Sundance, LLC et al v. SE Property Holdings, LLC

Filing 81

ORDER denying 80 Motion for Leave to File Motion for Summary Judgment. This matter is referred to the Magistrate Judge for a the scheduling of a settlement conference. Signed by Chief Judge William H. Steele on 6/8/2015. (tgw)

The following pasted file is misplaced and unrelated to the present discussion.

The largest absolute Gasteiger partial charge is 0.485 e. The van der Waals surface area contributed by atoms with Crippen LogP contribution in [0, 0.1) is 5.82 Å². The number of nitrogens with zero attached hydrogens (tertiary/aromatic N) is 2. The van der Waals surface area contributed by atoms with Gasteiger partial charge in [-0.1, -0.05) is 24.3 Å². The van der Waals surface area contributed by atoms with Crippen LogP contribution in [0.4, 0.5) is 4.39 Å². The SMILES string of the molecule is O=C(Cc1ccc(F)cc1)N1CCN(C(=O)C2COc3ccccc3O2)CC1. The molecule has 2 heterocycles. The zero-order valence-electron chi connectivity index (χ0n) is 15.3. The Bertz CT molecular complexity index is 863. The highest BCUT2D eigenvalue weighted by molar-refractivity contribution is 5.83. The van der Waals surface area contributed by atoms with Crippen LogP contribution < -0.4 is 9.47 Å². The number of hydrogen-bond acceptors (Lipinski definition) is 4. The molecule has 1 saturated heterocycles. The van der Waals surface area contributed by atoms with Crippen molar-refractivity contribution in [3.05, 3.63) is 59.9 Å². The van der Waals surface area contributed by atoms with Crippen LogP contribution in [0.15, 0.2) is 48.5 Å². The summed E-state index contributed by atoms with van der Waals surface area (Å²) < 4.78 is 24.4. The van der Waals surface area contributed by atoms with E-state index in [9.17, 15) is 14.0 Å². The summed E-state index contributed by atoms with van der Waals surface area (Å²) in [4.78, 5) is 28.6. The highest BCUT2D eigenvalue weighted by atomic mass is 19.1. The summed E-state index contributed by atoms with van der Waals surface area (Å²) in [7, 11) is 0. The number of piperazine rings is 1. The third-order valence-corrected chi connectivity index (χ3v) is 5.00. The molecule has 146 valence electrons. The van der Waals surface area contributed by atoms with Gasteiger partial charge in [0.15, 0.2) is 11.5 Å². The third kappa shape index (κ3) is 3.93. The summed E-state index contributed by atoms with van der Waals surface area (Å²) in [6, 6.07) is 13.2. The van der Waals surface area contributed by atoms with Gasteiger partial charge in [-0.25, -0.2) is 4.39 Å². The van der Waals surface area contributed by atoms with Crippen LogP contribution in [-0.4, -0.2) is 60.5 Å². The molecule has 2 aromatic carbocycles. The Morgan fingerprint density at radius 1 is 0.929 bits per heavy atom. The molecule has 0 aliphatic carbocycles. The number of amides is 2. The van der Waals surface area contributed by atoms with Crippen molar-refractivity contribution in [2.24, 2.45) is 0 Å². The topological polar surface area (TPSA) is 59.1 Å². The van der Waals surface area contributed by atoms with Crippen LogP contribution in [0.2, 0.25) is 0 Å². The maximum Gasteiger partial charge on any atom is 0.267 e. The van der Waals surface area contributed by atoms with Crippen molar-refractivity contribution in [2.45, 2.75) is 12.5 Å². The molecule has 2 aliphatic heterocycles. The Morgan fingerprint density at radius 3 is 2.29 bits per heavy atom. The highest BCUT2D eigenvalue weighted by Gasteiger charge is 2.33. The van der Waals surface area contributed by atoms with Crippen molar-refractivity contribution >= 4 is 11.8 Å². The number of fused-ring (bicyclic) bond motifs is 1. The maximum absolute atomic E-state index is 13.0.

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IN THE UNITED STATES DISTRICT COURT FOR THE SOUTHERN DISTRICT OF ALABAMA SOUTHERN DIVISION SUNDANCE, LLC, et al., Plaintiffs, v. SE PROPERTY HOLDINGS, LLC, Defendant. ) ) ) ) ) CIVIL ACTION 14-0115-WS-C ) ) ) ) ORDER This matter is before the Court on the motion of one plaintiff (“Trammell”)1 for leave to file a motion for summary judgment. (Doc. 80). The proposed motion would address the sole remaining claim, i.e., the defendant’s counterclaim for attorney’s fees. As Trammell has known since May 2014, the deadline for filing such motions is February 13, 2015. (Doc. 21 at 3-4). Trammell filed no dispositive motion by the established deadline. Even after the defendant filed a motion for summary judgment on its counterclaim on February 3, 2015, (Doc. 61), Trammell did not respond with his own such motion. Instead, on February 10, 2015, he filed a motion to re-open discovery, (Doc. 67), because he had neglected to engage in discovery on this claim during the ample discovery period that expired January 23, 2015. The Court denied that motion because Trammell “failed to seek the information [he] needed to determine whether to pursue additional discovery concerning the defendant’s counterclaim, and [his] lack of diligence precludes [him] from demonstrating good cause to re-open discovery.” (Doc. 70 at 3). 1 The plaintiff is actually Tammy Carter as Administratrix of the Estate of Charles H. Trammell, deceased. (Doc. 70 at 1 n.1). The plaintiff requests to be identified as “Trammell.” (Doc. 80 at 1). “We recognize that district courts enjoy broad discretion in deciding how best to manage the cases before them.” Chudasama v. Mazda Motor Corp., 123 F.3d 1353, 1366 (11th Cir. 1997). The Eleventh Circuit has repeatedly employed this rule to uphold trial courts’ enforcement of deadlines. E.g., School Board of Collier County v. K.C., 285 F.3d 977, 981-82 (11th Cir. 2002) (untimely expert testimony); Enwonwu v. Fulton-DeKalb Hospital Authority, 286 Fed. Appx. 586, 595 (11th Cir. 2008) (untimely motion for summary judgment); Edman v. Marano, 177 Fed. Appx. 884, 886 (11th Cir. 2006) (untimely request for mental examination); cf. Chapman v. AI Transport, 229 F.3d 1012, 1027 (11th Cir. 2000) (en banc) (“Parties opposing summary judgment are appropriately charged with the responsibility of marshaling and presenting their evidence before summary judgment is granted, not afterwards.”). The underlying principles are clear. “[I]n order to ensure the orderly administration of justice, [a trial court] has the authority and responsibility to set and enforce reasonable deadlines.” Lowe’s Home Centers, Inc. v. Olin Corp., 313 F.3d 1307, 1315 (11th Cir. 2002) (untimely motion for leave to amend the pleadings). Accordingly, “[d]eadlines are not meant to be aspirational,” and a litigant does not “ha[ve] carte blanche permission to perform when he desires.” Young v. City of Palm Bay, 358 F.3d 859, 864 (11th Cir. 2004) (untimely response to motion for summary judgment). The deadline for filing dispositive motions was established by the scheduling order entered pursuant to Rule 16(b). Such an order “may be modified only for good cause and with the judge’s consent.” Fed. R. Civ. P. 16(b)(4). Trammell suggests that the necessary good cause exists because there are no factual disputes and a trial would be a waste of everyone’s time. (Doc. 80 at 2-3). It is to be hoped that all dispositive motions are filed with such a mindset, because a motion for summary judgment pursued in the face of known material factual disputes is doomed from the outset. But such circumstances, if they exist, do not constitute good cause for revising a Rule 16(b) scheduling order. 2 As the Court noted in its order denying Trammell’s motion to re-open discovery, (Doc. 70 at 3), “[t]his good cause standard precludes modification unless the schedule could not ‘be met despite the diligence of the party seeking the extension.’” Sosa v. Airprint Systems, Inc., 133 F.3d 1417, 1418 (11th Cir. 1998) (quoting Fed. R. Civ. P. 16 advisory committee notes). Trammell identifies no impediment to his ability to file a motion for summary judgment in February rather than in June. On the contrary, the evidence on which he bases his motion is an affidavit the defendant submitted in support of its motion for summary judgment over four months ago. Accordingly, the motion for leave to file a motion for summary judgment is denied. Trammell’s motion for summary judgment could not succeed even if it were allowed to be filed. As the Court noted in its order denying the defendant’s motion for summary judgment, whether and to what extent the defendant is entitled to recovery depends on the meaning of the phrase, “incurred … in collecting or attempting to collect this Note, whether by suit or otherwise.” (Doc. 74 at 6). For the defendant to be successful, this language must “reac[h] not only offensive acts (such as filing suit to force payment) but also defensive acts (such as resisting legal challenges to the obligation to pay).” (Id. at 7). The Court denied the defendant’s motion because, “[d]espite the centrality of the issue, the defendant offers no analysis of it.” (Doc. 74 at 6). In particular, “[t]he defendant engages in no analysis of the phrase, proposes no construction of it, identifies no dictionary or other definitions of the words used, cites no cases interpreting the phrase or applying it to a situation like the present one, and makes no other effort to carry its burden of showing that the phrase must be construed in its favor.” (Id.). Trammell’s proposed motion suffers from the same defect. He says only that defense counsel has admitted the sought attorney’s fees were expended defending the plaintiffs’ claims in this action, “not in collecting or attempting to collect the Settlement Note,” (Doc. 80-2 at 9), but he makes no attempt to 3 demonstrate that the contractual language cannot extend to defending those claims.2 It is difficult to escape the conclusion that the parties do not intend to address, through the normal means of proof, the proper construction of the attorney’s fee provision, since the defendant did not do so in its motion for summary judgment and since Trammell has not done so in its belated motion. While the defendant has dodged this bullet, at trial it will bear the burden of proving its claim, so a presentation as inadequate as those thus far made will essentially guarantee a verdict for the plaintiffs. The parties have recently reported surpassing confidence in their respective views of the dispositive issue. (Doc. 77 at 2). The Court’s review of their analyses reveals no justification for such confidence by either side, and the Court does not intend to proceed to trial before the parties have seriously addressed settlement. This matter is referred to the Magistrate Judge for the scheduling of a settlement conference. DONE and ORDERED this 8th day of June, 2015. s/ WILLIAM H. STEELE CHIEF UNITED STATES DISTRICT JUDGE 2 The closest he comes is the one-sentence assertion that the plaintiffs’ complaint sought damages but did not “challenge the obligation to pay under the Settlement Note or ask this Court to declare payments were not owed.” (Doc. 80-2 at 9-10). But Trammell does not explain why the language of the attorney’s fees provision must be read to preclude recovery when the defendant defends a claim that, if successful, would effectively prevent it from recovering on the Note (through elimination of the debt, setoff, or otherwise), whether or not an express challenge to the debt is mounted. 4